Recovery from high-speed malfunctions provided another lesson. We learned that use of full-rudder in high-speed maneuvers could, if applied quickly, stall the ship out to a safe recovery position.
Later, in other tests and exercises at sea, we found that in automated flight ALBACORE was frequently quieter than when in a manual-operator control mode. We found also that when operating at high speeds the ship’s sonar detection range of certain surface and submerged targets was somewhat longer than when in human operator control mode.
Using this experience and knowledge, and relating it to operations against ASW forces, particularly the tracking and attack of high-speed destroyers, ALBACORE was operated deep, at top speed and with single-operator, fully-automatic control. Targets were quickly closed, ALBACORE was brought smartly to periscope depth, the target was locked in, firing was simulated and then ALBACORE was spun on her tail to go after other destroyers.
If conditions were considered just right, ALBACORE was moved into an optimum position relative to the target. In such a situation, while holding the speed and maneuverability advantage, ALBACORE could fire at very close range with low relative bearing change — or might scoot under the target releasing simulated verticallylaunched missiles, at very short range.
ALBACORE’s Executive Officers were trained to be at the controls during high-speed operations. Both Lou Urbanczyk and Ted Davis, became highly proficient single operators and I, as commanding officer, prized their abilities. We worked as a team. I concentrated on the fire control problem and they on the ship in its tactical moves to complete the action. If we were doing tests or dangerous trials, the highly qualified single operator using fully-automated ship control was always uniform in performance and steady as a rock.
I recall an exercise in the deep water off Key West in which ALBACORE was pitted against SARSFIELD, another destroyer, and overhead VPs and blimps. We had superb results to the enjoyment of ALBACORE guests, the CNO, Admiral Arleigh Burke, and Lord Louie Mountbatten, First Sea Lord. In this engagement, ALBACORE closed the destroyers at high-speed and fired “green flares” against both, went deep, skirted the MAD and sound buoy barrier and arrived at the Sea Buoy ahead of schedule, returning to port undetected.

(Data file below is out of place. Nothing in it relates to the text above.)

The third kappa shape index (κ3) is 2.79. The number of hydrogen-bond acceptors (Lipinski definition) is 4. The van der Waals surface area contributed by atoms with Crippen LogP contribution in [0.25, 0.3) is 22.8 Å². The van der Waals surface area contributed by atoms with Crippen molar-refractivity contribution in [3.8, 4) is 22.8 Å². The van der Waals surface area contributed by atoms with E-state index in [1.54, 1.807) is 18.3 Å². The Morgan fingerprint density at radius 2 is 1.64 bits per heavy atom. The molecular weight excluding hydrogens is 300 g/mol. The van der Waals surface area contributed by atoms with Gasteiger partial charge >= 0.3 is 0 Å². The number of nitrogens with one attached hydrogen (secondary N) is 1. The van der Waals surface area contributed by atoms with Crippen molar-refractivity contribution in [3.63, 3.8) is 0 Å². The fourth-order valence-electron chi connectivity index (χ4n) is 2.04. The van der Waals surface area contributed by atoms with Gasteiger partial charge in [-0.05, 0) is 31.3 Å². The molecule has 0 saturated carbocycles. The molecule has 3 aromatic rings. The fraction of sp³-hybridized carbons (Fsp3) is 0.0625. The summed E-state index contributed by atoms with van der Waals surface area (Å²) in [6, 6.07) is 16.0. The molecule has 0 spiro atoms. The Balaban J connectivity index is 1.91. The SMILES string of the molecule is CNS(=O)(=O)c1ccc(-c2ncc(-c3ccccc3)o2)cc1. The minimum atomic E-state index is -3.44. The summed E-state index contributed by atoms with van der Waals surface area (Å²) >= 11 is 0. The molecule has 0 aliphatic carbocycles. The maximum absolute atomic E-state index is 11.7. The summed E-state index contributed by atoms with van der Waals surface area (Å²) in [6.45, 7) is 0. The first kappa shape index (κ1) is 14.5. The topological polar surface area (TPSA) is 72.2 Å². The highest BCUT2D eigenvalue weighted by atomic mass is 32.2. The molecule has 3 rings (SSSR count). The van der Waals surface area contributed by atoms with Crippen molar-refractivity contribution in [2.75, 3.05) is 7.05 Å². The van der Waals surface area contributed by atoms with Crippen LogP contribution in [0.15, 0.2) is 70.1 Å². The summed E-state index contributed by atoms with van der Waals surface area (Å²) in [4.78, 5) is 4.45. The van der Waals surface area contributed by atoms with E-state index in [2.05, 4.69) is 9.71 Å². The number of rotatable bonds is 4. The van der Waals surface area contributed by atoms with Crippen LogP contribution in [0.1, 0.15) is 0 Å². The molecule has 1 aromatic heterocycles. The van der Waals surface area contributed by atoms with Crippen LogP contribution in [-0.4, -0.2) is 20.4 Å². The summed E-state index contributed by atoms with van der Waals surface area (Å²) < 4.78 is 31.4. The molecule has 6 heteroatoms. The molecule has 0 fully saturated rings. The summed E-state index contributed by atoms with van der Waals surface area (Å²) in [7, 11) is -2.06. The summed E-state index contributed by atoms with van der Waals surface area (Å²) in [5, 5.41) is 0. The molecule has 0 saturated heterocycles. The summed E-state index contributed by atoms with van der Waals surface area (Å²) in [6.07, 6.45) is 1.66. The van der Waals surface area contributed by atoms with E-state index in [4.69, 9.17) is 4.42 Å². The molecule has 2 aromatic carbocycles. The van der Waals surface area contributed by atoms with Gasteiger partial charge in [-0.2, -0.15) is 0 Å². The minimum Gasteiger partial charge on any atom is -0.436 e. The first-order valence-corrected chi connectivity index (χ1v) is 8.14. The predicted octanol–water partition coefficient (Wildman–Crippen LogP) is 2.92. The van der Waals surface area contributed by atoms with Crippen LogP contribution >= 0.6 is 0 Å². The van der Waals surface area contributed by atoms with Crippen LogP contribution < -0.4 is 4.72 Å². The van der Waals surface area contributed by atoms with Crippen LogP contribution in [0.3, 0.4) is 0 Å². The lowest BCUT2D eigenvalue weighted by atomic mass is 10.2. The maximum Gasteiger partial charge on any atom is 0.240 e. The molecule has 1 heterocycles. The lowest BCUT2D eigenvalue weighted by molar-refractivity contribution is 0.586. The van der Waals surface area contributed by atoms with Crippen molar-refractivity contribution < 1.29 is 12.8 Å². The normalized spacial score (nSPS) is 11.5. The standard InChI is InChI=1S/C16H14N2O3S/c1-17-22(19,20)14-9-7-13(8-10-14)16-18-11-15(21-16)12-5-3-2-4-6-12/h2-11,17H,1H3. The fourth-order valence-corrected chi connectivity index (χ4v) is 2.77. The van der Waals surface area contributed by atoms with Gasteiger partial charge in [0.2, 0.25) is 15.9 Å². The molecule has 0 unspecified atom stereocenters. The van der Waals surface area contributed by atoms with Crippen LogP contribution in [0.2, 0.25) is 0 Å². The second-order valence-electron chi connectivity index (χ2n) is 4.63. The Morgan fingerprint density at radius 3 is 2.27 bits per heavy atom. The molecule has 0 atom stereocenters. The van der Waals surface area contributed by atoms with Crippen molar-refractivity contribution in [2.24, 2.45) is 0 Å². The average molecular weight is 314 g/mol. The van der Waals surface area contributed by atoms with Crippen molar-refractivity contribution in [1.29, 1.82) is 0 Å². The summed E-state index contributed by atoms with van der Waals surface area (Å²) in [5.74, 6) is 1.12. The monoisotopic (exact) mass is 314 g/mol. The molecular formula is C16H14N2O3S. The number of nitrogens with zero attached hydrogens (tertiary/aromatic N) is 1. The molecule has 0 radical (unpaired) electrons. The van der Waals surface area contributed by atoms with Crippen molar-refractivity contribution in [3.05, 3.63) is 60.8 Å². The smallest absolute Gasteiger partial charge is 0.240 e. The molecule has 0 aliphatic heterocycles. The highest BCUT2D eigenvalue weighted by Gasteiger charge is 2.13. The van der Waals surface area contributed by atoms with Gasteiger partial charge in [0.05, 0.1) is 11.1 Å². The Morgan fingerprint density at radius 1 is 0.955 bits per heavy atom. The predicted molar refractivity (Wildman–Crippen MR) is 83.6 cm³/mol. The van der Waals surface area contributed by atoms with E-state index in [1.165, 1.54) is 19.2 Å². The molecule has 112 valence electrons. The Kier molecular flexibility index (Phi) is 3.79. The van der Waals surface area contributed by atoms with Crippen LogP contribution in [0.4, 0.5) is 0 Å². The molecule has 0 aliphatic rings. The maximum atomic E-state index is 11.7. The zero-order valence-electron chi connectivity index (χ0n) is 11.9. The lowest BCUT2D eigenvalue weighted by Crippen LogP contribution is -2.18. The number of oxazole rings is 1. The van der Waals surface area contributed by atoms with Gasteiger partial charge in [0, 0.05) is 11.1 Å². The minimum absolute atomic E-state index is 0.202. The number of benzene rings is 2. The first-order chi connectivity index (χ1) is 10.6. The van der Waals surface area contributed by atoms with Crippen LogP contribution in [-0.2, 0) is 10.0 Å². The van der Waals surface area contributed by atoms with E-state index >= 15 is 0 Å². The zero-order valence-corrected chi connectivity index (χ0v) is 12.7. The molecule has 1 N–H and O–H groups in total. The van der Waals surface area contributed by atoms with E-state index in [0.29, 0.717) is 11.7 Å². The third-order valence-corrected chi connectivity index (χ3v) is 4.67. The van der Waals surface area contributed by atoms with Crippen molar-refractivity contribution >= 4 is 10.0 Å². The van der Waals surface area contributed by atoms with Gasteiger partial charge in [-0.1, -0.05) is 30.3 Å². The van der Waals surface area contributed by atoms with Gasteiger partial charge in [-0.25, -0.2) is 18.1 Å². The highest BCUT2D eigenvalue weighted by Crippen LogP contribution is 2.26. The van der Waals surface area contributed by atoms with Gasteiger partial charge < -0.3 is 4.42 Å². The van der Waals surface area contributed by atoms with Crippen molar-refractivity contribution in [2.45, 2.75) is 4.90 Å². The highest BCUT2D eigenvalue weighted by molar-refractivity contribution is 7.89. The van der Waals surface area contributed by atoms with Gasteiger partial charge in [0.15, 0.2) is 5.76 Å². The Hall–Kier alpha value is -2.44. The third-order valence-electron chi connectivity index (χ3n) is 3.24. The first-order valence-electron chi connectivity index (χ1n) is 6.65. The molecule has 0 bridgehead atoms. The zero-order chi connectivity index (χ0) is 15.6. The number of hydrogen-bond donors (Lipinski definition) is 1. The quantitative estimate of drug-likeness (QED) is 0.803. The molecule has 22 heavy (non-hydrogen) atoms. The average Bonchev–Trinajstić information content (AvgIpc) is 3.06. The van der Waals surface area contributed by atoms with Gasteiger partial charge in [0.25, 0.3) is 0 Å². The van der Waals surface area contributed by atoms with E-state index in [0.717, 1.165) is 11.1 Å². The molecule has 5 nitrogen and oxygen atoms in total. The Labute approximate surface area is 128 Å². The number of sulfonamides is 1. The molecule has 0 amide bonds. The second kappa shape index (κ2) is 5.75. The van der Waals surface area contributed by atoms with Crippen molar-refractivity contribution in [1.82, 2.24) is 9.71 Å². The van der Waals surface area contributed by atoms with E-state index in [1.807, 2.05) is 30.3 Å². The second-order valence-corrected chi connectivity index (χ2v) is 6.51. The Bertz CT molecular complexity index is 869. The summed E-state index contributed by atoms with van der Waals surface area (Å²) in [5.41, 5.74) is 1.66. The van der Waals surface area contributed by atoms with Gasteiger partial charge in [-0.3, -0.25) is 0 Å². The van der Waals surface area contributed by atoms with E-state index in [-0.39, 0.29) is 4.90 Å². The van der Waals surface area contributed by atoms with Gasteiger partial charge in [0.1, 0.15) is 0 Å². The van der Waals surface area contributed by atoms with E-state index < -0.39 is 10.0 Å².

From our experiences on ALBACORE and those of her other commanders, we learned how to best exploit and use speed, people, and ship controls. Later as submarine division commander of nuclear submarines PLUNGER and sister subs, we tried some aggressive but fundamental single-operator, automated ship control tactics in fleet exercises and in some special situations. The interest of Will Adams and the other skippers was high, but unfortunately we were limited by policy and automated controls which were less flexible than those of the ALBACORE.
A recap of what this ALBACORE experience demonstrated shows that in any environment in which vehicles perform — space, atmosphere or underwater — the vehicle operator can be provided the predictability of performance of his platform. Consequently, he knows what actions to take to maintain the desired performance or correct or overcome any abnormal ship behavior caused by an irrational element in the control loop.
For instance, the irrational behavior of an electrical, photonic or mechanical unit due to degradation or failure is correctable through fault-sensing-correcting or redundant element features in the control loop.
Irrational conduct or malperformance in a control loop is overcome by either someone else’s override or in sophisticated control loops by machines which sense such faults and through offsetting features provide prompt reaction.
What I found to be difficult to counter in an irrational inductive situation in the control loop was when the vehicle operated beyond the boundary of safety. This condition continues to exist for both aircraft and submarines when the vehicle structure passes through recovery altitude. In the case of an aircraft it crashes into something, or a submarine passes through crush depth resulting in structural collapse. To prevent ALBACORE from being endangered near the boundary we had certain prescribed procedures.